"Posterity will owe everlasting thanks to John Brown for lifting up once more to the gaze of a nation grown fat and flabby on the garbage of lust and oppression, a true standard of heroic philanthropy, and each coming generation will pay its installment of the debt. . . . John Brown saw slavery through no mist or cloud, but in a light of infinite brightness, which left no one of its ten thousand horrors concealed." Frederick Douglass

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Monday, April 23, 2007

Santa Fe Trail: The Film that Skewed John Brown for the 20th Century

As historians, we wish that "history" would be defined by scholarly writings in the popular mind. This is usually not the case. For the masses of people, fictional stories and cinema are far more important than scholarly research and writing. While scholarship has a great impact on scholars, most people are primarily interested in the latest fiction, and even when history is involved, they are more interested in a fictional take on the historical. As John Brown the abolitionist is concerned, Cloudsplitter by Russell Banks (1998), a "work of imagination" about Brown, had far more readers and far more interest from the media than any published biography of Brown to date, even the prominently reviewed biography of my associate, David Reynolds. While Banks is a masterful writer, it is interesting that many if not most people seem intent on informing themselves about Brown according to the novelist, not the historian. In "John Brown's Holy War," the tragically distorted PBS documentary about Brown that was first broadcast in 2000, it is interesting that both Banks and Bruce Olds, who shamefully pimped and slurred Brown in his 1995 novel, were included as "talking heads."

In keeping with this unfortunate dynamic, we should not forget the impact that the 1940 film, Santa Fe Trail, made upon the public mind with regard to John Brown the abolitionist. With an all-star cast (including Ronald Reagan, the best friend of Bonzo the monkey), Santa Fe Trail provided the U.S. public its first cinematic portrayal of Brown, based upon a screenplay by Robert Buckner, who was sympathetic to the slave South in his outlook. As Malcolm X said in retrospect--undoubtedly speaking of this film--Santa Fe Trail made Brown look like a "nut." Although Raymond Massey, starring as Brown, made a valiant effort in his portrayal (he portrayed Brown again in another film in the 1950s that was far more sympathetic, but far less paradigmatic), the substance of the story was malignant. Telling the story of Brown's public career through the eyes of Westpoint heros--later Confederate traitors to the Union and warriors in defense of black enslavement--Santa Fe Trail makes Brown look like a dangerous and delusional fanatic, disdained and feared even by his own son. Although there is a sympathetic moment on the gallows for Brown, the movie reeks with white racist pathology and does more than the normal abuse of historical fact that we expect in cinematic attempts at history-telling.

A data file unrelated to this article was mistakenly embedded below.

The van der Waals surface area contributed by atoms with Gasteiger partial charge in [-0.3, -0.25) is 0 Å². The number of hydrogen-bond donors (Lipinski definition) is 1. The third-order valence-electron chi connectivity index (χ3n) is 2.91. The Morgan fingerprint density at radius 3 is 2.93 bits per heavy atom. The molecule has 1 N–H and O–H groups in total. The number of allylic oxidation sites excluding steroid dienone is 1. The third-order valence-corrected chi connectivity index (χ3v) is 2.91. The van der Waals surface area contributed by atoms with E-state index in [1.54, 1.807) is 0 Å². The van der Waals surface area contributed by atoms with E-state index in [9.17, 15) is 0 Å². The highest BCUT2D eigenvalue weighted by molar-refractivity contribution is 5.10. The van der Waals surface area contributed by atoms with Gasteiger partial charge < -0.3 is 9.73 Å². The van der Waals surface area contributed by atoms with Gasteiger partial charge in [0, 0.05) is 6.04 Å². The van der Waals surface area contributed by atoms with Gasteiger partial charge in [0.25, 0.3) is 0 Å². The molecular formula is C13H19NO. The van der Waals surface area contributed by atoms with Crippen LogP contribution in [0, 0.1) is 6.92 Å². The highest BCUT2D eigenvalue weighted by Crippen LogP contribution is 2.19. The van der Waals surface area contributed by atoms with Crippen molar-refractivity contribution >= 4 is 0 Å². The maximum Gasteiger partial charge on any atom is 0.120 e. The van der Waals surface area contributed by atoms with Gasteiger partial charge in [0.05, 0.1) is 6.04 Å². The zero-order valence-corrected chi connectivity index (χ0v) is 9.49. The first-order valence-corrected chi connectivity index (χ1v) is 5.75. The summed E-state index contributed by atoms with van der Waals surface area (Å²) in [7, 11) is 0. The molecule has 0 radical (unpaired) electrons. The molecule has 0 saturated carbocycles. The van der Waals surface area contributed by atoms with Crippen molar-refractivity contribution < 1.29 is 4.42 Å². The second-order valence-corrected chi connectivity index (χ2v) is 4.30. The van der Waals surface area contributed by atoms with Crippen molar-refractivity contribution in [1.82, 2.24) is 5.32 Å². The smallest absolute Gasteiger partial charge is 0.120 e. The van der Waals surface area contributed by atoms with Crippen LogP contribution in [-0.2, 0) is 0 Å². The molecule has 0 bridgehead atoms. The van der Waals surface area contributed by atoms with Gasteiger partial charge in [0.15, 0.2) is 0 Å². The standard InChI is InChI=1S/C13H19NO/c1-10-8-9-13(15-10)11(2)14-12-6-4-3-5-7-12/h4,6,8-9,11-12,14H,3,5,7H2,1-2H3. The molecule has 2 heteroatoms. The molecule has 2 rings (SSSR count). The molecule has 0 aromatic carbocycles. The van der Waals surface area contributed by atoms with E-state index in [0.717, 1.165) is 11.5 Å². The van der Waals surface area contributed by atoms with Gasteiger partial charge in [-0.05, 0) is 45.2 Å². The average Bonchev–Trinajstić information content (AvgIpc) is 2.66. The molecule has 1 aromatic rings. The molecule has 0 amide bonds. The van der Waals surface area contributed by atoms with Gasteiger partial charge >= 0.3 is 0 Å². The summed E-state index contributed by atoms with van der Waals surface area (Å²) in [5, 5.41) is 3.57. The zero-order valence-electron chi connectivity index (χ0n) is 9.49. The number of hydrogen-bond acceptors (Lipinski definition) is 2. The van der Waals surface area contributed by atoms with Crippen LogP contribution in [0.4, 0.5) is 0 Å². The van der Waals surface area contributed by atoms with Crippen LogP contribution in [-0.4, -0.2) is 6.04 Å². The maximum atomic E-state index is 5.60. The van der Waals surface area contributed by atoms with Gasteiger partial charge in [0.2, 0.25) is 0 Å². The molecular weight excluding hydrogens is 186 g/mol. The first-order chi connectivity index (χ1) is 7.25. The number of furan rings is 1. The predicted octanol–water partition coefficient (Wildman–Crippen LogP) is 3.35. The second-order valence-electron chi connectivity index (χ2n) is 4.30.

Santa Fe Trail is a cinematic monstrosity that glorifies the ethical and moral "bad guys" of history and demonizes the man who represented one of the few militant exceptions to white supremacy in the U.S. As a matter of record, one of Brown's descendants at the time tried to sue the production company for slandering and misrepresenting her famous forebear, but a federal judge dismissed her case (of course, "freedom of speech" and "artistic freedom" are the gods of the west; they are more important than truth or piety). Santa Fe Trail went on to misinform two generations about John Brown and has done so with such unfortunate success that it will probably take another movie of equal popularity to strangle its roots in the psychic soil of the "American mind"--particularly among the masses of whites who continue to believe that slavery was not as bad as we make it out to have been, and who show a greater lamentation over the deaths of five immoral and dangerous whites in Kansas at Brown's hand than they do the myriad crimes committed against blacks and other people of color at the hands of their great white heroes like slaveholding and Indian-killing Andrew Jackson, or hypocritical and self-conflicted Negrophobes like Thomas Jefferson. That these fools and rogues are on "our" money is a fair testimony to the dynamics behind the demonization of Brown.

Whatever the case, you can watch Santa Fe Trail for yourself on line. It is now featured on the Classic Radio and Movies Network, where you can view it or even download it. Go to:

Remember: Santa Fe Trail is not history. It is "a work of imagination"--the imagination of white supremacy.--LD

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